Is there a standard procedure for refunding Bitcoin transactions?



I work for an online retailer, and we're currently testing a Coinbase payment implementation for our checkout. One of our big concerns is being able to send a refund in the event that we're unable to ship an item on time, or if a customer cancels an order, or for whatever other reason.

There are a few things that I've managed to find out, but I'm still confused.

  • Coinbase's API (relevant docs here and here) doesn't seem to have a way for us to find the address of the wallet or account that the payment for an order was sent from.
  • Even if it did have a "Sender Address" response, this question/answer makes it pretty clear that using that would probably not be a good idea.

So what options do we have for issuing a refund? I can think of at least a few... each has its own downsides though.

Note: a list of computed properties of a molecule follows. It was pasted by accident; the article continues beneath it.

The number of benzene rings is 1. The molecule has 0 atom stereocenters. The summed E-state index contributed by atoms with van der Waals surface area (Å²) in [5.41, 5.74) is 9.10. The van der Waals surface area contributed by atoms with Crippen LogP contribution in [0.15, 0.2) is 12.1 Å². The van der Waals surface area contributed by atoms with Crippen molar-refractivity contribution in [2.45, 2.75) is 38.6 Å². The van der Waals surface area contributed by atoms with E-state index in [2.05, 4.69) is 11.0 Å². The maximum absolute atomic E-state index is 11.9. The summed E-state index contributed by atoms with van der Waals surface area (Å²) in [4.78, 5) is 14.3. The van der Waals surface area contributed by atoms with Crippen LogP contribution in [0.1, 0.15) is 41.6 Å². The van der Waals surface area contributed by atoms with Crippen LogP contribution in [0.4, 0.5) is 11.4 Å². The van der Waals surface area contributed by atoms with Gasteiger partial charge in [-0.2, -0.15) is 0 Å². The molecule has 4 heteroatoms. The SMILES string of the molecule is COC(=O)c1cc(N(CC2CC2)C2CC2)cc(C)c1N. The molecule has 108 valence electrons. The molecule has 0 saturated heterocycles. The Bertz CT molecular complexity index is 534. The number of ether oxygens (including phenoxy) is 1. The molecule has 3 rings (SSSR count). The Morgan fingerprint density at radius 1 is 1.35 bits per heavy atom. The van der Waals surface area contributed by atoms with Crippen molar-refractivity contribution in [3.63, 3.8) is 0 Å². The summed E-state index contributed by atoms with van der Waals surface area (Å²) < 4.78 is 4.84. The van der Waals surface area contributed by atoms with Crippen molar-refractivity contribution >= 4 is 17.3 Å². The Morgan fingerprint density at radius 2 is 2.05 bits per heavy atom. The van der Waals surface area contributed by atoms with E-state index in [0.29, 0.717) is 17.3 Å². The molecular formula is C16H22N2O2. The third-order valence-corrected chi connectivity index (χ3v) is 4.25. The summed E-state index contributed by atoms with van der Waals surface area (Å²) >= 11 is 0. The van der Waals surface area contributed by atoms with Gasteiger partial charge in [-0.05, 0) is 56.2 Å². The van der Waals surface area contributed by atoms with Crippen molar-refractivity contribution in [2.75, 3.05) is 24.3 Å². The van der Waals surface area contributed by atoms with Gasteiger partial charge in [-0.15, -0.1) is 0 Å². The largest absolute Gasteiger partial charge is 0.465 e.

1. If an order can't be delivered on time, contact them and ask for an address to send BTC to.

    • We do get contact information (Phone, Email, and Address) when they check out - but we can't perfectly verify it.
    • We may be stuck in limbo if we can't get in touch with the customer.
  2. At checkout, ask for an address to send any refunds to with a "just in case" note explaining why we're asking for that.

    • As far as I know, nobody does this.
    • Some users may have privacy concerns when they see us asking for a wallet address.
  3. Mail a check for dollar value of the transaction to the address provided at checkout.

    • Again, we do get a customer's address - but we can't verify it to be 100% accurate.
    • Let's be honest, this really doesn't seem like a good idea at all.

Are there better ways? Is there, universe willing, a standard way of refunding transactions?


Posted 2014-01-28T15:18:32.827

Reputation: 141



As of right now, there is not a standard way to return other than to ask the returnee for an address to which the returner can send. You could ask for them to verify the address by signing some text with its private key, however, users of web wallets are at a disadvantage because not all wallets provide this functionality.